If you knew that an action you were contemplating could conceivably cost your organization billions of dollars, permanently ruin its reputation and maybe get the CEO fired for good measure, would you risk it? I'm going to go out on a limb and say you probably wouldn't. Yet people do it all the time. Why?
At the Chief Risk Officer Summit in Sydney last month, Antoine Le Tard, RSA's General Manager for Australia and New Zealand, made a powerful case that the reason lies in an organization's risk culture. Is it a resilient risk culture, i.e., one that teaches people about the risks and consequences of their actions, and models risk-averse behavior from the top down? Or does the culture, instead, tolerate people unknowingly (or knowingly, in some cases) engaging in high-risk behavior? If it does, look out -because it's no exaggeration to say the outcome can be catastrophic.
Le Tard points to an example of the consequences of a weak risk culture pervading an organization. He describes a situation in which senior leadership of a manufacturing company allowed engineers to cross ethical boundaries that made it appear their products complied with legal requirements when they did not. Ten years and billions of dollars in penalties later, it seems clear their choice came at a very high cost.
Perhaps employees weren't aware of the risk, or didn't fully appreciate what would happen as a result of their actions. Le Tard's positon is that leadership teams should encourage a strong risk culture where employees are risk aware, understand the consequences of their decisions and are not afraid to raise objections when necessary.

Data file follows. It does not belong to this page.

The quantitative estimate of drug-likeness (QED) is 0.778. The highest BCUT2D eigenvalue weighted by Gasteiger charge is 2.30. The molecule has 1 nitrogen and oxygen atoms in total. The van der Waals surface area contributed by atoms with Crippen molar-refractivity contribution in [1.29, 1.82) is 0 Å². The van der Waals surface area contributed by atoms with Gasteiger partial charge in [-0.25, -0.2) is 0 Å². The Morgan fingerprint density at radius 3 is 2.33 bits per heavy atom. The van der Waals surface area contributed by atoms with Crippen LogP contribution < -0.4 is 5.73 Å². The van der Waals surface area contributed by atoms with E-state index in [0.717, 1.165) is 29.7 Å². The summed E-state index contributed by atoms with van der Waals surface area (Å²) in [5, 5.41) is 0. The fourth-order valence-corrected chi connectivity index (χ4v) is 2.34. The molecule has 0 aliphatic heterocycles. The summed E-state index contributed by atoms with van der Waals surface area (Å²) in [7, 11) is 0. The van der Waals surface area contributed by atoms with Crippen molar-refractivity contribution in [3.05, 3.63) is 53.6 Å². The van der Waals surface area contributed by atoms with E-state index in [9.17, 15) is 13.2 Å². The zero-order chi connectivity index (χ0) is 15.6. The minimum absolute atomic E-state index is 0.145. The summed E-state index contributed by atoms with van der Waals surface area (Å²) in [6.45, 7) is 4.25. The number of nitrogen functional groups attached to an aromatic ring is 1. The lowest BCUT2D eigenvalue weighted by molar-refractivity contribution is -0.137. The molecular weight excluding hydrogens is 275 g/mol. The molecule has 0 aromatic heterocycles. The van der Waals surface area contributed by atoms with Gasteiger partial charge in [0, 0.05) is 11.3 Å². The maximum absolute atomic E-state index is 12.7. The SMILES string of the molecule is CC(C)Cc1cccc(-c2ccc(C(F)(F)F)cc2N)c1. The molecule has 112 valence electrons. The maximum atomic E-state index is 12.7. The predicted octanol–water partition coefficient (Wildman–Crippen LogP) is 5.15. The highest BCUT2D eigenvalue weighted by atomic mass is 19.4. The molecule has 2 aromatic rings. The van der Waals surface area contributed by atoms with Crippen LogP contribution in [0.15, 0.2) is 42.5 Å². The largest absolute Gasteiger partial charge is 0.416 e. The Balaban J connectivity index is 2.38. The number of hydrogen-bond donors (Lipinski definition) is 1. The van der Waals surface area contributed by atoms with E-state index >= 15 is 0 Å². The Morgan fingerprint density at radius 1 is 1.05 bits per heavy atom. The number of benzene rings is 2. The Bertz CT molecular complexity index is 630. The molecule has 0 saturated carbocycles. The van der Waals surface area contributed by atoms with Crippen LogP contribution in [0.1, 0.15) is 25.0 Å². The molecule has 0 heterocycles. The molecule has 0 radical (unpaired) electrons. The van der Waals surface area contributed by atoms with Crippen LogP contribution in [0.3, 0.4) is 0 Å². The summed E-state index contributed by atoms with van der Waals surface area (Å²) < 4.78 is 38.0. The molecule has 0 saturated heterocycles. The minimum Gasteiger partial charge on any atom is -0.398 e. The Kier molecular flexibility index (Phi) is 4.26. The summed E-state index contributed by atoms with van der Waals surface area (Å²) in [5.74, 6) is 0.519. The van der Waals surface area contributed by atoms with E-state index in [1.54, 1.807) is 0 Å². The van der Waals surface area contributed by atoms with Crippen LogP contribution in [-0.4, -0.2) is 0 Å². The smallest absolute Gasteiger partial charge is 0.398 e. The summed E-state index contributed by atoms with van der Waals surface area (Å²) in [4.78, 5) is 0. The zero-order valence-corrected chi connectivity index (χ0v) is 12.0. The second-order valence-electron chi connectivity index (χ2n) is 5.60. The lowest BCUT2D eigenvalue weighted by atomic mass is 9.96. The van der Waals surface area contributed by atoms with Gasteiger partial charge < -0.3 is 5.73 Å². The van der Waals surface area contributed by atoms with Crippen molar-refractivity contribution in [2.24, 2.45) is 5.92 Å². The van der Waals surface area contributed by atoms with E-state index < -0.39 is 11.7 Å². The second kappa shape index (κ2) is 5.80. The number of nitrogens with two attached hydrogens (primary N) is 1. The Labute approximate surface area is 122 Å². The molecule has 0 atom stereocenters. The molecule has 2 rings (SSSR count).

Risk awareness and leadership from the top are two defining characteristics of a resilient risk culture that could have prevented the negative impact described above. You need both in place to build that culture. You also need security policies and technologies that protect against risk. Think about an everyday risk scenario such as phishing. In a resilient risk culture, all these factors come together to control the risk: employees who are taught to be on the alert for schemes, security technology that adds a strong layer of defense, and business and IT leaders who understand the importance of both in managing the risk.
The RSA Archer® Governance, Risk & Compliance (GRC) platform provides the technology foundation for a resilient risk culture, but to make the most of that technology requires a commitment to risk awareness at every level of the organization. Find out more about the building blocks of resilient risk culture in Antoine Le Tard's recent article on the topic in CSO Online.